It was my daughter’s first day of high school. As I waited in our driveway for her to come to my car, I could feel my nervousness. This was a big milestone for her—her first day of high school! I thought back to signing her up for kindergarten. Embarrassingly, as I filled out the forms in the elementary school office, I wept. As the tears rolled down my cheeks, I navigated my feelings and tried to complete the task correctly. I can only imagine what the ladies in the office were thinking. Here’s another crazy mom!
Through my sobs, I considered homeschooling so that I wouldn’t have to go through the painful first day of kindergarten drop-off. As the stream of tears continued flowing, I knew keeping my daughter home instead of enrolling her in school would be a huge disservice to her. If separation was this gut-wrenching for me, then clearly all of my children would need time away from mom to become their own independent humans. With that resolve, I finished the form and wiped the tears from my face.
And now, it was her first day of high school. As she walked from our home to my car I thought about how beautiful she was and how proud I was of her. She looked amazing with her long flowing blonde hair, her cute little red shirt, and jeans. Better still, her character exceeded her beauty as I had witnessed numerous outstanding accomplishments and countless kindnesses to others that surpassed her age. Yes, I was one proud mom.
But then, as she got in my car, her cute little red shirt slid up and I could see the sides of her body. I screamed, “Ahhhhhh! I see skin! I see skin! You look like a slut.” Not my finest mom moment, I know, but unfortunately, these were the words that came out of my mouth. Awful, unkind, hurtful words.
Instead of retracting those horrible words, I continued holding my unreasonable and inflexible position as we drove to her school. We argued about her choice of clothing all the way to school.
When I dropped her off, I said my standard, “I love you and have a great day,” but good Mom left the car at, “You look like a slut.”
What happened? How did, “she looks so beautiful and I’m so proud of her,” turn into screams of shock and awe and a fight? The answer is fear. I allowed my fears about her starting high school to take over my good sense.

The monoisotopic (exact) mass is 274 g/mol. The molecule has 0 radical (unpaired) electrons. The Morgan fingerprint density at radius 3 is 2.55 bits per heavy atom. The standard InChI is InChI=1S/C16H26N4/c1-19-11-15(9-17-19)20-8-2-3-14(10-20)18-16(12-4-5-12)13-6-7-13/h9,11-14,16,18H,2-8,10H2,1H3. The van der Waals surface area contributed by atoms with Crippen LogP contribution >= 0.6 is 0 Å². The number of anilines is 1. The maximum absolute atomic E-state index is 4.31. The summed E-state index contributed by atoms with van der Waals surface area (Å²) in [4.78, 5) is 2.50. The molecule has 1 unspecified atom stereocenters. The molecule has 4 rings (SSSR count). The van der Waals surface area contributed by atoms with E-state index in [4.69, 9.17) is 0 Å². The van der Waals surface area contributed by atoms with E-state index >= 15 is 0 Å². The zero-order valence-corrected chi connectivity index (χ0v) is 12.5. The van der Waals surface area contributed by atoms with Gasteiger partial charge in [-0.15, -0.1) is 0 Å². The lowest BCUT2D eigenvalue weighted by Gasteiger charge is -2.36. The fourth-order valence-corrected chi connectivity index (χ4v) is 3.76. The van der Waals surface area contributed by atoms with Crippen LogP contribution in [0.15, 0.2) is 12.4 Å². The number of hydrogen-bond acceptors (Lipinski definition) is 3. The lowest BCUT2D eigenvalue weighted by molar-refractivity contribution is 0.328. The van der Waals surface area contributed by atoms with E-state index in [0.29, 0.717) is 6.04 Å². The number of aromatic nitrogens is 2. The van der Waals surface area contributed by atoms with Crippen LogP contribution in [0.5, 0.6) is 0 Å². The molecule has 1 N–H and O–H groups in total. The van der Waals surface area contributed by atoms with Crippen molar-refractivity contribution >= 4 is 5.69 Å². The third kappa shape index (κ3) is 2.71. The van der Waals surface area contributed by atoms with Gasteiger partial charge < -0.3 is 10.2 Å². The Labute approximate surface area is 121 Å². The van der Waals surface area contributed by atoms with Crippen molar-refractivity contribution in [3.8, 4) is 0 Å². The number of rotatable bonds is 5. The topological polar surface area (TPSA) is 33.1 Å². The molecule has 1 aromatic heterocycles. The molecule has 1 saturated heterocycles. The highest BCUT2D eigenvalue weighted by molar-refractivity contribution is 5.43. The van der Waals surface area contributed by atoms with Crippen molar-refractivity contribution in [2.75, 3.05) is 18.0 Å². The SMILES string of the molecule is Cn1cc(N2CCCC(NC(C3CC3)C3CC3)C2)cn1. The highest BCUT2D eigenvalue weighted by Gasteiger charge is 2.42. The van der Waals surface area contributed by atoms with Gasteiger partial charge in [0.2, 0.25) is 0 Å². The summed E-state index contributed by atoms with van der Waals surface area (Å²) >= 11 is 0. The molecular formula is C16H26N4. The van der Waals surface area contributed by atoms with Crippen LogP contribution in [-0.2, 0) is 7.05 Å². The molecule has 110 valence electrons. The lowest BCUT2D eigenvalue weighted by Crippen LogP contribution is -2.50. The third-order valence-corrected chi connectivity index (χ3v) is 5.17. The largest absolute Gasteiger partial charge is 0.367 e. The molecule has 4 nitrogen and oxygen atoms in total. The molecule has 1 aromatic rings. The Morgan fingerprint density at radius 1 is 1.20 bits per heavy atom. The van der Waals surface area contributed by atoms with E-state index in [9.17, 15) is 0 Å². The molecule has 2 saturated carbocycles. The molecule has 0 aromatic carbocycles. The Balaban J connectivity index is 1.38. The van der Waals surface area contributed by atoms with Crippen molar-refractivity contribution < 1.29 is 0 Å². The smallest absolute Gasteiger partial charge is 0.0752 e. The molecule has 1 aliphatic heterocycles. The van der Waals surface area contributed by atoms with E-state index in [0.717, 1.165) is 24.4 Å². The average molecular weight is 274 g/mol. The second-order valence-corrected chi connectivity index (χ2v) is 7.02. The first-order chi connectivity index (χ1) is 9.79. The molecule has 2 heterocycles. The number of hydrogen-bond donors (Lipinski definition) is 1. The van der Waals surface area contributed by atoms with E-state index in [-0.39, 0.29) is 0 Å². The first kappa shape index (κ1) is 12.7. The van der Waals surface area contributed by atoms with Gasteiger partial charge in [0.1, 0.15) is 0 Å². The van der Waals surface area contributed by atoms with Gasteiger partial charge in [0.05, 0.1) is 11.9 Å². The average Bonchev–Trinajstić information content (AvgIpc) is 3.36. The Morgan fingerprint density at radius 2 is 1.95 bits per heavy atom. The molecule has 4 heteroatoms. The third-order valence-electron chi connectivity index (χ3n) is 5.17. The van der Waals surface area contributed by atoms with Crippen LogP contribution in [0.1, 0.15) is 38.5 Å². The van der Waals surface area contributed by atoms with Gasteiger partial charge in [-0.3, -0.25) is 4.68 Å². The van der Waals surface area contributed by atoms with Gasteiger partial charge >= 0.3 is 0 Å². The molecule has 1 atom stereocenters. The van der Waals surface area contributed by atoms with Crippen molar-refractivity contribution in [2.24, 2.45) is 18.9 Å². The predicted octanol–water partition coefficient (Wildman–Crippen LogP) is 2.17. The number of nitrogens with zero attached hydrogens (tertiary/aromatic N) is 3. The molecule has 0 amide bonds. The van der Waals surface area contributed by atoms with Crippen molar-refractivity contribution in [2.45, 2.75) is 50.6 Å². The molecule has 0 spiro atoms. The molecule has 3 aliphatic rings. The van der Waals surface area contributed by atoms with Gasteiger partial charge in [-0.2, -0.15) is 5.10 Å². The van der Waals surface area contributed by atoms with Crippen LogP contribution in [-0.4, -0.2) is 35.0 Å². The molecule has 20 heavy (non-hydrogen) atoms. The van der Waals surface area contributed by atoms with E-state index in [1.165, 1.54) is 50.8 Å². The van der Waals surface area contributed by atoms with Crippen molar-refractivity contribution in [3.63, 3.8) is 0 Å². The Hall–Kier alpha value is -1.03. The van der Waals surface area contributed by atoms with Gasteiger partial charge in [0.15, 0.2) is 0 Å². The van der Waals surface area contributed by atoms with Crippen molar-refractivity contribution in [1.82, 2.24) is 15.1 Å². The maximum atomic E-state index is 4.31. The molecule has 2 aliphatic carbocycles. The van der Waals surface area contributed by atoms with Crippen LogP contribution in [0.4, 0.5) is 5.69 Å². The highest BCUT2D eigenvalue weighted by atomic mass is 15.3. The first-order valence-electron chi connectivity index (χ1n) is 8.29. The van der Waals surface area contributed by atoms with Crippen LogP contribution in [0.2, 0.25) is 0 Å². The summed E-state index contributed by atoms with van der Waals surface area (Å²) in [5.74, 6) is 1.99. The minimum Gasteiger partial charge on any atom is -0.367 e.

I feared she would get too much attention from boys. I feared she would hang out with the wrong crowd. I feared she might turn down a dark path. I feared she would reject all of what my husband and I had tried to instill in her.
Uncontrolled fear can be very destructive.
I allowed fear to overtake my good sense. By the time I arrived back home, I felt like a big jerk and was beating myself up over being a terrible mom. Later, I apologized to my daughter and asked for her forgiveness.
What do we do when we’ve taken a wrong turn as a parent and feel trapped by our emotions? First, we need to step back and ask, “is this about me or my child? Why am I getting so worked up over this?”
At times we can allow our own dysfunction to cloud our good sense in parenting. If we are making decisions based on image, or what others think, we may want to take a step back and reevaluate. If we are making decisions based upon our own brokenness and past baggage, we need to take a step back and work on fixing ourselves.
We all have issues and unresolved baggage and it’s foolish to think we will not pass this down to our kids. This is called being human. We all have our “stuff”, but when we realize that fear or selfishness or our own dysfunction has taken over our good sense in parenting, we can work on making it right.
The thing is our children know when Mom or Dad has taken a ride on the crazy train, and if we don’t own our mistakes, it will weaken our relationship with our kids. It is hard to respect someone who won’t admit when they are wrong. It is hard to trust someone who never apologies. It is hard to open up to someone who won’t own their malarky and isn’t vulnerable themselves.
As a parent, we teach our children many things and at the top of the list is healthy relationships. Not perfect relationships, healthy relationships. A huge factor in a healthy family culture is being able to admit when we are wrong and then asking for forgiveness.
Letting our loved ones know often how much we love them and are proud of them will go a long way too—always a better choice over calling them names. ❦
About Lucille Williams
Lucille Williams is a national speaker, author, and has ministered to couples and families for over 25 years. As a pastor’s wife, Lucille dedicates her time to ministry, writing, mentoring, and providing resources on her blog at LuSays.com.
She’s the author of “The Impossible Kid: Parenting a Strong-Willed Child with Love and Grace” as well as “From Me to We” and “The Intimacy You Crave”.